When dealing with inflammation issues, it is one area that is recommended to eliminate to see if it helps lessen the symptoms. Personally for me, there was no effect, but my husband experienced his hip going away completely.

  • Tony S

    So it looks like a paleo diet does not always = anti-inflammatory. How about grass fed beef and dark chocolate? Also, is aged cheese okay since it contains very little if any lactose and casein?

    • Sandra

      Tony,

      For the most part a Paleo diet is anti-inflammatory because it eliminates foods that contribute to inflammation.

      Grass fed beef is the way to go if you are going to consume beef. Obviously free of the hormones and antibiotics, but also is higher in Omega 3′s and CLA (conjugated linoleic acid). Both of these are needed fats to keep us in optimal health.

      As for dark chocolate, if you are on a strict elimination diet trying to heal, then I would say no. If you have gotten to a point in your diet where you are feeling better and have gotten blood sugar regulation under control, then an occasional treat of dark chocolate is fine. I recommend only eating 70% cacao or higher.

      Cheese is another touchy one. Dairy is a no-no on a Paleo diet, but is allowed on the Primal diet. Again, this falls to the bio-individual and whether they can tolerate it or not. Like the chocolate, I would say eat it as an occasional treat but stick to high quality, pasture/raw cheese.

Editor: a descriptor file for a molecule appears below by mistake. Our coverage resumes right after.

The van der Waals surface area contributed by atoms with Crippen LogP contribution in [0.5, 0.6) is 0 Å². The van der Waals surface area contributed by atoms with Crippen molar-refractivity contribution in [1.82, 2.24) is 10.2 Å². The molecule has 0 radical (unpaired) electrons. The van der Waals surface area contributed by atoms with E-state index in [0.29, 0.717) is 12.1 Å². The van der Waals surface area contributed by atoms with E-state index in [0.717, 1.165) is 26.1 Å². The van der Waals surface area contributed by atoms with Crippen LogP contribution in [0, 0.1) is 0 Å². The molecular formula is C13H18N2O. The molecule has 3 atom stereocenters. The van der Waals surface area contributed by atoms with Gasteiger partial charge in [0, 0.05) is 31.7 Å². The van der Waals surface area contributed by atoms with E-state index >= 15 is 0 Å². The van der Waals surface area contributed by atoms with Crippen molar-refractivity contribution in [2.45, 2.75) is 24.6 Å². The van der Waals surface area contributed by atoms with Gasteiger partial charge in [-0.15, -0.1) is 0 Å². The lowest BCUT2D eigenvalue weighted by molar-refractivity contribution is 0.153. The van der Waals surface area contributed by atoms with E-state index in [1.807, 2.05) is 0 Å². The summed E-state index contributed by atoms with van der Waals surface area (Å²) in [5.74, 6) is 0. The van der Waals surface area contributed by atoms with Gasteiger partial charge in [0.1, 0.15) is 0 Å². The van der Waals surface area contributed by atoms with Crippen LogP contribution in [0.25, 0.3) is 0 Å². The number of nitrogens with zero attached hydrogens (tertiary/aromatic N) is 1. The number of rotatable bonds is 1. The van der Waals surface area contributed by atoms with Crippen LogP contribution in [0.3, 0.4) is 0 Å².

• Tony S

        Thank you Sandra, very helpful! Since going Paleo about 5 months ago, whenever I start to fall off the wagon I feel all the soreness and pain come back.

        Tony

        • Sandra

          You are welcome.

          Same thing happens to me as well. If I “cheat” at all with any kind of grain, my joint pain comes roaring back.

  • Joan

    What about intermittent fasting? And do you recommend eating (Paleo) only when hungry for someone with reactive hypoglycemia?

    Thanks.

    • Sandra

      Joan,

      I believe a Paleo diet is a very good diet for someone with reactive hypoglycemia since it reduces foods that tend to elevate blood sugar levels above normal.

      Personally, I would counsel as you begin a Paleo diet to eat small meals every couple of hours and then as your progress and your blood sugar normalizes, you will find you can go longer between meals. Eventually, you should get to where you can go 4 or more hours between meals.

      Please keep in mind, that I am not an MD and if you are working with a doctor or are on medication, please consult with your doctor before making drastic changes.

  • Aisha

    Is sweet potato inflammatory? The list says potatoes. Does sweet potatoes fall under that?

    Thanks much

    • sandra

      Thank you for asking. Sweet potatoes are actually a really good source to combat inflammation. They contain a good amount of Vitamin A and C, which are both known to help fight inflammation.